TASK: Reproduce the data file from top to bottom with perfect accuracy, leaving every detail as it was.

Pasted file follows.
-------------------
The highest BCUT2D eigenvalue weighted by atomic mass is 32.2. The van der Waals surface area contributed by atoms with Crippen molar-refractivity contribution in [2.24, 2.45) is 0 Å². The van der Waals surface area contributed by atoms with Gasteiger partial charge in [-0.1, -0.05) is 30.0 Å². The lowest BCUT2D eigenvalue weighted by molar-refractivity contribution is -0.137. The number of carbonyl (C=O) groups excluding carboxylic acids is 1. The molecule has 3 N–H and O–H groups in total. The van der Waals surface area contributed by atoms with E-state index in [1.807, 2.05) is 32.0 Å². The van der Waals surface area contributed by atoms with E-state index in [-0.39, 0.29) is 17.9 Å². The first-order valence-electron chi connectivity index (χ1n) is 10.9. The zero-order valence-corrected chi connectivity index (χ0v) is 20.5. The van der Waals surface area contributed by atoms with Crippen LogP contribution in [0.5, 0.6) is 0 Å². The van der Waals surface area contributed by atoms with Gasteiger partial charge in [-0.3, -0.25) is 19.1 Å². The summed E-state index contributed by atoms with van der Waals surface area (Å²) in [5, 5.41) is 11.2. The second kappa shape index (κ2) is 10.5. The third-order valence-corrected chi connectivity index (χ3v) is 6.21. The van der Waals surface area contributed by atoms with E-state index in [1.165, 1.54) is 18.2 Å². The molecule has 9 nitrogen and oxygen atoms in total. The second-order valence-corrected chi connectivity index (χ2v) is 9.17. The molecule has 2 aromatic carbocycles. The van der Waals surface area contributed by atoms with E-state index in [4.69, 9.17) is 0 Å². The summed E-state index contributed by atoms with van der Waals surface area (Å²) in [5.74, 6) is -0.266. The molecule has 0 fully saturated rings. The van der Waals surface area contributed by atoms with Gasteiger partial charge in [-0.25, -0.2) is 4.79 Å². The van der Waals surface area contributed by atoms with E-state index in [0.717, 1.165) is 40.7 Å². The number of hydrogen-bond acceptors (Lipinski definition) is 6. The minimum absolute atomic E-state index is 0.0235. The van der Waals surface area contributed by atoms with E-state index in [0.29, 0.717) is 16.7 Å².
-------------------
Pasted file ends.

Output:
The highest BCUT2D eigenvalue weighted by atomic mass is 32.2. The van der Waals surface area contributed by atoms with Crippen molar-refractivity contribution in [2.24, 2.45) is 0 Å². The van der Waals surface area contributed by atoms with Gasteiger partial charge in [-0.1, -0.05) is 30.0 Å². The lowest BCUT2D eigenvalue weighted by molar-refractivity contribution is -0.137. The number of carbonyl (C=O) groups excluding carboxylic acids is 1. The molecule has 3 N–H and O–H groups in total. The van der Waals surface area contributed by atoms with E-state index in [1.807, 2.05) is 32.0 Å². The van der Waals surface area contributed by atoms with E-state index in [-0.39, 0.29) is 17.9 Å². The first-order valence-electron chi connectivity index (χ1n) is 10.9. The zero-order valence-corrected chi connectivity index (χ0v) is 20.5. The van der Waals surface area contributed by atoms with Crippen LogP contribution in [0.5, 0.6) is 0 Å². The van der Waals surface area contributed by atoms with Gasteiger partial charge in [-0.3, -0.25) is 19.1 Å². The summed E-state index contributed by atoms with van der Waals surface area (Å²) in [5, 5.41) is 11.2. The second kappa shape index (κ2) is 10.5. The third-order valence-corrected chi connectivity index (χ3v) is 6.21. The van der Waals surface area contributed by atoms with E-state index in [1.165, 1.54) is 18.2 Å². The molecule has 9 nitrogen and oxygen atoms in total. The second-order valence-corrected chi connectivity index (χ2v) is 9.17. The molecule has 2 aromatic carbocycles. The van der Waals surface area contributed by atoms with E-state index in [4.69, 9.17) is 0 Å². The summed E-state index contributed by atoms with van der Waals surface area (Å²) in [5.74, 6) is -0.266. The molecule has 0 fully saturated rings. The van der Waals surface area contributed by atoms with Gasteiger partial charge in [-0.25, -0.2) is 4.79 Å². The van der Waals surface area contributed by atoms with E-state index in [0.717, 1.165) is 40.7 Å². The number of hydrogen-bond acceptors (Lipinski definition) is 6. The minimum absolute atomic E-state index is 0.0235. The van der Waals surface area contributed by atoms with E-state index in [0.29, 0.717) is 16.7 Å².